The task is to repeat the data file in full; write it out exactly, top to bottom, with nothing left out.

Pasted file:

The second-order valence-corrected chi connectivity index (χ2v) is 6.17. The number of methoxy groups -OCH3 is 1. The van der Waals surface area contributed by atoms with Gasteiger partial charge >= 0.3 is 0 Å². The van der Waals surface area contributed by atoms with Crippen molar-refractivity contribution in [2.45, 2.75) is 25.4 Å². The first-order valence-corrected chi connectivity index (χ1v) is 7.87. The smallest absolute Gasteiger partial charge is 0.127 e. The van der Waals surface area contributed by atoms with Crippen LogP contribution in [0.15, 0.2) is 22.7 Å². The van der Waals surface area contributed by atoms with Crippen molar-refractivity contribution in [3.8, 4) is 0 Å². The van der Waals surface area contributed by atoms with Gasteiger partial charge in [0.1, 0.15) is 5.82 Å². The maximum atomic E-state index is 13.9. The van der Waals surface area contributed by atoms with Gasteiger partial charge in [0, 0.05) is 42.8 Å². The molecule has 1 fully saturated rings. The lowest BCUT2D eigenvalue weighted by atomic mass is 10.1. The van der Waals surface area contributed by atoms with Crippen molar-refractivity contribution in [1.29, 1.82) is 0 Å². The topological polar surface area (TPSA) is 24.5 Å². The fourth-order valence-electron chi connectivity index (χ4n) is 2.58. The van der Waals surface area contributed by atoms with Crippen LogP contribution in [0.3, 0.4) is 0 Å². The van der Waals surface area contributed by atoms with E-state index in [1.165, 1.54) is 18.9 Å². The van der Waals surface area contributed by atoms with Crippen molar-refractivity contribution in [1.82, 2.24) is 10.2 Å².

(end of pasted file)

The second-order valence-corrected chi connectivity index (χ2v) is 6.17. The number of methoxy groups -OCH3 is 1. The van der Waals surface area contributed by atoms with Gasteiger partial charge >= 0.3 is 0 Å². The van der Waals surface area contributed by atoms with Crippen molar-refractivity contribution in [2.45, 2.75) is 25.4 Å². The first-order valence-corrected chi connectivity index (χ1v) is 7.87. The smallest absolute Gasteiger partial charge is 0.127 e. The van der Waals surface area contributed by atoms with Crippen LogP contribution in [0.15, 0.2) is 22.7 Å². The van der Waals surface area contributed by atoms with Crippen molar-refractivity contribution in [3.8, 4) is 0 Å². The van der Waals surface area contributed by atoms with Gasteiger partial charge in [0.1, 0.15) is 5.82 Å². The maximum atomic E-state index is 13.9. The van der Waals surface area contributed by atoms with Gasteiger partial charge in [0, 0.05) is 42.8 Å². The molecule has 1 fully saturated rings. The lowest BCUT2D eigenvalue weighted by atomic mass is 10.1. The van der Waals surface area contributed by atoms with Crippen molar-refractivity contribution in [1.29, 1.82) is 0 Å². The topological polar surface area (TPSA) is 24.5 Å². The fourth-order valence-electron chi connectivity index (χ4n) is 2.58. The van der Waals surface area contributed by atoms with Crippen LogP contribution in [0.3, 0.4) is 0 Å². The van der Waals surface area contributed by atoms with E-state index in [1.165, 1.54) is 18.9 Å². The van der Waals surface area contributed by atoms with Crippen molar-refractivity contribution in [1.82, 2.24) is 10.2 Å².